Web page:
This goes along with the traditional biological far, so...unsurprising. But here’s the crazy part: they found the exact /opposite/ pattern in the speciation rate results. All three estimates of speciation rates were /highest/ at the poles of the Earth, and /lowest/ near the equator.

In fact, cold-temperate and polar lineages of marine fish had speciation rates almost /twice as fast/ as the average low-latitude lineage. In the last piece of their article, the authors offer that there are still some unknowns regarding their results. These unknowns represent future, exciting directions for their research- namely, investigating whether the rapid speciation rates they found in the cold regions of Earth’s oceans reflect a relatively new and ongoing expansion of marine biodiversity.

This article was published in the journal Nature, which is no easy feat. This journal typically only publishes studies with groundbreaking results that are widely applicable and really transform the face of science. Here are some reasons why I think this study wound up in this journal.

Here’s the thing. Scientists working in evolutionary biology, biodiversity, or related fields have time and time again found higher species richness at low latitudes. And, they’ve generally thought that this was a result of higher /speciation/ rates in those regions.

The results of this study provide evidence directly /against/ that claim. Not only that, but the results sort of fly in the face of several established relationships between thermal energy and speciation. I mean, just look at the biodiversity of fishes in the tropics.

It’s totally wild to think that speciation rates are significantly lower there than in the Arctic. But here’s where the study is really potentially transformative. If these results hold up for other groups of organisms, like species that live on the land, for instance, this could mean that the latitudinal diversity gradient we see for life on Earth could be due to something completely different than speciation rates.

This opens the door for a ton of exciting new research to come, which is certainly one of the reasons this article made it into such a top tier publication. As with any piece of exciting new research that goes against the grain of well-known patterns, there’s a potential for getting caught up in the excitement and overlooking confounding variables. The authors do a great job of pointing out these potential confounding variables and explaining how they addressed them.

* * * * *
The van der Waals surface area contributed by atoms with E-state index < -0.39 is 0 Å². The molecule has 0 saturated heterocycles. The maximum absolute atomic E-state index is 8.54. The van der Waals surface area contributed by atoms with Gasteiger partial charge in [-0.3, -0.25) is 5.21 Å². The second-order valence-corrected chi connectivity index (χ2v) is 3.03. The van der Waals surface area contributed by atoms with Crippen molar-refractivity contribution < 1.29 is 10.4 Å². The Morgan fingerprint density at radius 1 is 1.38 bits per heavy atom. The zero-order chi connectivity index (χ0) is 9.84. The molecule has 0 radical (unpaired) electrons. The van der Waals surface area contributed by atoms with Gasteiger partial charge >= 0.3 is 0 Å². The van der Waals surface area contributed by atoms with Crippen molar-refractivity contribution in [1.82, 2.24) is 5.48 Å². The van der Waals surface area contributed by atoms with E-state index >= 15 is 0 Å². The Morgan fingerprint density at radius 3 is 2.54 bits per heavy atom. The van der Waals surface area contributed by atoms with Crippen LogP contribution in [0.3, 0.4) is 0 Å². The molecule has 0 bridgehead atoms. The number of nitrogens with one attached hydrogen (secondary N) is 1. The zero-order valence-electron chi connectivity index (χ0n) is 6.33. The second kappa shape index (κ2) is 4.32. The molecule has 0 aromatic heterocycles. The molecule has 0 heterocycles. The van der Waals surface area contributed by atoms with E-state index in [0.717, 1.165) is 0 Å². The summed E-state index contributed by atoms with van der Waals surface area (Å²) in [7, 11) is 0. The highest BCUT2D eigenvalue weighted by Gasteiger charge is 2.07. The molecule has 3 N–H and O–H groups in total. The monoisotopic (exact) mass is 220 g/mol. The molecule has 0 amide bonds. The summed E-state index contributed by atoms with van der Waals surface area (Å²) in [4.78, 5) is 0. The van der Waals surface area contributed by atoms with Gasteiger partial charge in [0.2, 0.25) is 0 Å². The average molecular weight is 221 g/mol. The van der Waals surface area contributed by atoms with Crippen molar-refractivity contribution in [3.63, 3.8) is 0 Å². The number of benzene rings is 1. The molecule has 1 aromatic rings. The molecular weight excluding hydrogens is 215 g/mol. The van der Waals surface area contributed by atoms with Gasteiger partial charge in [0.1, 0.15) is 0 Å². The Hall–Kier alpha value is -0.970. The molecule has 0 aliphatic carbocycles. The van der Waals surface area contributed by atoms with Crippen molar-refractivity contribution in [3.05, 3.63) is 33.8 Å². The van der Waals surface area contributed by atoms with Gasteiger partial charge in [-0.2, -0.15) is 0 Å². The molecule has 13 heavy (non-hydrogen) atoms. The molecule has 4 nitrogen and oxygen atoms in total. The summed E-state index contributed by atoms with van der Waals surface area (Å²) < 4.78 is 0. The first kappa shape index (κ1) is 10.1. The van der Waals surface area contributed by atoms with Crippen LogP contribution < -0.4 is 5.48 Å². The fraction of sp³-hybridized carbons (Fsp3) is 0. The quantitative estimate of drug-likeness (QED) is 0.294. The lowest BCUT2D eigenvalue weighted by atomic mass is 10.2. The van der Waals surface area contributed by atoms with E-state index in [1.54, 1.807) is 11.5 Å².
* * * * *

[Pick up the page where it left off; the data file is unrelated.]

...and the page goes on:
One of these potential trouble areas has to do with whether a separate variable is associated with high rates of speciation. That could mean that the results they saw have nothing to do with latitude. The authors provide one possible variable like this.

They mention that instead of latitude, the high speciation rates could have to do environmental factors in these cold and dark regions. However, the team tested this by comparing deep sea fishes at low latitudes to deep sea fish at high latitude. They found that high latitude deep sea fishes have much faster speciation rates than low latitude fish- so hey, looks like latitude is still the biggest factor.

Confounding variables aside, my biggest issue with this study isn’t about the study itself- it’s about the way it’s being portrayed. Science is the process of ruling things out, and in fields like evolutionary biology, our understanding of other species on Earth is /constantly/...well...evolving! Unfortunately, these results have been portrayed in some write-ups as completely upending 200 years of biodiversity understanding.

I’ve even seen phrases like, “biologists have been wrong the /whole time/” and “everything we thought we knew is a lie”. You know, nothing like hyperbole and science…. Here’s the thing.

It’s not that their results mean that scientists have been wrong the whole time about speciation and latitude- they’ve simply contributed one more piece of the puzzle. And yes, that piece might look a little bit different than the others...but that’s science, and /good/ science at that. Scientists and the public alike must always keep an open mind when it comes to how much we simply /don’t know/ about the world around us.

And as long as we keep asking questions about these amazing puzzles, we just might keep finding some incredible pieces. Thanks for watching this episode of De-Natured here on Nature League. Nature League is a Complexly production: check out our History of Science videos on our sister channel Crash Course to learn more about the awesome intricacies of the scientific process.